He gave her a genuine smile. “I like being easy to talk to. Go on, tell me more about Lane-with-the-lame-name-and-wandering-pecker.”
Jennessy laughed again and took another drink of her punch, licking her lower lip. Her very luscious lip with her very pink tongue. “I was trying to save our relationship out of some sense of holding on to the past, I think. I decided to surprise him with a weekend visit . . . only I got surprised too when I found him asleep in bed with another woman.” She let out a sigh. “The funny thing was, I actually felt relieved. Hurt and angry, but relieved, too. Maybe deep inside I knew that, beneath all of his big talk about being loyal, he was cheating, and I wanted to catch him and get it over with. Then, want to know what he tells me afterward? That men are just programmed to cheat. He couldn’t help himself.”
Sax held back words he didn’t want to say in front of a lady. “Well, it would have been nice for him to tell you his beliefs up front. I have a good friend whose nickname in the military was Sooch, truncated for Mr. Southern Charm. He’s part of one of those old Louisiana families, grew up on a big plantation right on the ole Mississippi. Cheating is considered a male family trait.”
She pursed her lips in a perfect schoolmarm expression. “Sounds like an excuse.”
“He’s even voiced that suspicion. He’s disgusted by it, having watched his daddy head off to his mistresses over the years.” Sax’s gaze drifted past Jennessy toward the fluffy white clouds outside the window. “When he was little, his daddy got stuck taking him with sometimes. He’d sit him in some woman’s living room and disappear into the bedroom. Tell his son to be quiet about it, that he’d explain when he was old enough to understand.”
Sax remembered that conversation as vividly as he did stepping on a piece of glass that pierced right through his foot. How his father told him that the Coles were charmed in ways beyond money and good looks. The men had a ticket to cheat, ’cause heck, it was in their DNA. Sax didn’t buy that and yet, he’d never felt the desire to commit to any woman. Maybe the genes had more to do with a propensity to remain unattached than it did for actually cheating. At least by not committing to a woman, he wasn’t taking a chance of breaking her heart.
“That’s awful, dragging his son into his immorality,” she said.
It was pretty shitty of him, now that Sax thought about it. “My point is that if you believe you’re not cut out for monogamy, you have to be up front about it. That’s what my friend does, and no one gets hurt.”
She gave him a smile that burrowed right down into his chest. “You’re a nice guy.”
Words that usually resounded with the death knell when said by a woman. Sax was glad to hear them. It was a first, no doubt, but he did not want this beautiful, sweet woman to be attracted to him. Not only because of his undercover work. The last thing Jennessy needed was a man like him. He returned the smile. “You’re a nice gal. So be careful at the resort, ’kay? You don’t want to do the rebound thing. Messy.”
“I do want to rebound. I need some ego boosting, some wild, crazy weekend sex with a guy who’s nothing like Lane.”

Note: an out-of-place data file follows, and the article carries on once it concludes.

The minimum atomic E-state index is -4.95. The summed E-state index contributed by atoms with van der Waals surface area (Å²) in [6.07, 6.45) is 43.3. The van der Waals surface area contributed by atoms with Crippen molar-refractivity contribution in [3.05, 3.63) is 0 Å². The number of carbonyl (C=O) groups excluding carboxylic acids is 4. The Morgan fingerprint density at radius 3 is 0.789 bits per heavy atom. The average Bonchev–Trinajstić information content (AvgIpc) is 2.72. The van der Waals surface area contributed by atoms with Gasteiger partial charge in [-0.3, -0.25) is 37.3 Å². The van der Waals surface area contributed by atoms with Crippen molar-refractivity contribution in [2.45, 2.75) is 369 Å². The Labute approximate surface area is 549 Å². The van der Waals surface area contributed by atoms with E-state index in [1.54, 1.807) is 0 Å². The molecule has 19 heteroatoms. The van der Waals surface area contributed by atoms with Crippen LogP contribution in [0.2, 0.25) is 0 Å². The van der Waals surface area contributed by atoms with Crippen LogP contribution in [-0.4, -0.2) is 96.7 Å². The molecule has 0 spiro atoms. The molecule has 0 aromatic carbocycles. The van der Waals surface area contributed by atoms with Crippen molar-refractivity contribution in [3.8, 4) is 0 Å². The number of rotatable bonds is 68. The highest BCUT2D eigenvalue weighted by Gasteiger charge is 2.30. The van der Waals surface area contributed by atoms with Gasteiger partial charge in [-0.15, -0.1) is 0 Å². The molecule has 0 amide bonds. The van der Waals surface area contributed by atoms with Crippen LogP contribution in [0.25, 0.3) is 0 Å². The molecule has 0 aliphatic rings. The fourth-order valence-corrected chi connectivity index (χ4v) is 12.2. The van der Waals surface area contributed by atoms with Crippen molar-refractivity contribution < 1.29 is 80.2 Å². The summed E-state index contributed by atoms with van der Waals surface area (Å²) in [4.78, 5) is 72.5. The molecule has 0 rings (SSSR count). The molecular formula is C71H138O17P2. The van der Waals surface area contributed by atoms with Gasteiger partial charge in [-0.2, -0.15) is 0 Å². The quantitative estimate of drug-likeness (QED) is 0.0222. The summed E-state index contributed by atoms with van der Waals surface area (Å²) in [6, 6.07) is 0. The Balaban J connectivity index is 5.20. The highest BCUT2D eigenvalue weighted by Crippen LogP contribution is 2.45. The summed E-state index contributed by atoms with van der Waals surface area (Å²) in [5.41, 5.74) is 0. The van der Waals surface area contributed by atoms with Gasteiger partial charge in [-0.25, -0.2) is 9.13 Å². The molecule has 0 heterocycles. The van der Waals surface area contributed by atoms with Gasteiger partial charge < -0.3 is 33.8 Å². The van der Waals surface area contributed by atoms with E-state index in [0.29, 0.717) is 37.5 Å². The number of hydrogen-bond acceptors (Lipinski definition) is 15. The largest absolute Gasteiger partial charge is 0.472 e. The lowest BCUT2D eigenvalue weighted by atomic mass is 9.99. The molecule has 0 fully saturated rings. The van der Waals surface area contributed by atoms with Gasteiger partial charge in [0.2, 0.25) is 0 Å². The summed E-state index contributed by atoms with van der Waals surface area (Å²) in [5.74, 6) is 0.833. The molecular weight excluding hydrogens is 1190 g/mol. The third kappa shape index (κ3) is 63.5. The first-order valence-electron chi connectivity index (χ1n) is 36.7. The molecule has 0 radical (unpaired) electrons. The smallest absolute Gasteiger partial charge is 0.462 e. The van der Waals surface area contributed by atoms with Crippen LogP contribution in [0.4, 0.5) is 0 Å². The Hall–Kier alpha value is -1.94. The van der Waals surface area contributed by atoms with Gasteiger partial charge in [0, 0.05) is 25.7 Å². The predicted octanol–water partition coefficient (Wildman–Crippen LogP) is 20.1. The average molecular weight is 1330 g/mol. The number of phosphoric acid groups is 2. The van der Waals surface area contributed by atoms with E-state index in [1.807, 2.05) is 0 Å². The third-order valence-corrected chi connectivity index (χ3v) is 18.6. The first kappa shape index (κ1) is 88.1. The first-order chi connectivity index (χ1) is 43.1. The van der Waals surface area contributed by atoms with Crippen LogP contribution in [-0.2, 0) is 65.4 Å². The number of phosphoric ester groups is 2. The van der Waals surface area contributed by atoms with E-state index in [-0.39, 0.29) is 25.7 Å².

He could be that guy. Should be that guy. Oh, man, could he boost her esteem. This was so unfair. He watched her nodding with newfound conviction, as though she were trying to convince herself.
“You don’t seem like the one- or three-night stand type of gal,” he said, still trying to get her to abort.
“I’m not. At least I don’t think I am. But this weekend is about finding out who I am now that I’m not Lane’s girl. And what I want. For the first time in my life, I feel like an adult. I just graduated from college, and I’m totally, completely free.” She took a deep breath, then turned to him. “I have a confession.”
Several possibilities bombarded his brain, but he simply said, “What’s that?”
“I fibbed to Lane. I changed my reservation to the Mild side. I wasn’t ready to go that far out by myself. You look relieved.”
“I just don’t want you to do anything you’ll regret.”
She gave him a wink. “But aren’t our biggest regrets when we don’t do something we want to?”
Luckily he was spared answering by the pilot’s announcement. They were about to land.
There was a flurry of activity as people readied for arrival. Jennessy tucked her novel into her purse and looked out the window. He leaned close—but not too close—to watch the island come into view, surrounded by water a surreal blue-green color.
“It’s gorgeous!” she said on a breath, her eyes wide. “Like a post card.”
Her scent tickled his senses, and he quelled the temptation to twine one of those curls around his finger. “Yeah, nice.” Too nice, Sax. And he wasn’t talking about the view.
The plane touched down with a gentle bump and taxied to the small building. Once they’d been released, Sax retrieved her bag from the bin and resolved not to spend any more time around her. Which he did a real good job of as he held her bag while she ducked into the restroom, then stood beside her at the luggage carousel. He grabbed her large bag, hoping she had lots of clothes in there. Shirts with long sleeves, pants, that sort of thing. Not that it was any of his business. She waited until his duffel finally rolled out on the conveyor belt.
He tried hard not to engage her in conversation as they headed out to join the group waiting for the bus. Other than the runway and building, this part of the private island was pretty wild. A shell road divided acres of forest, disappearing into the distance. And in that distance, he could see a vehicle coming. He needed to get separated from Jennessy, so they wouldn’t be sitting all cozy.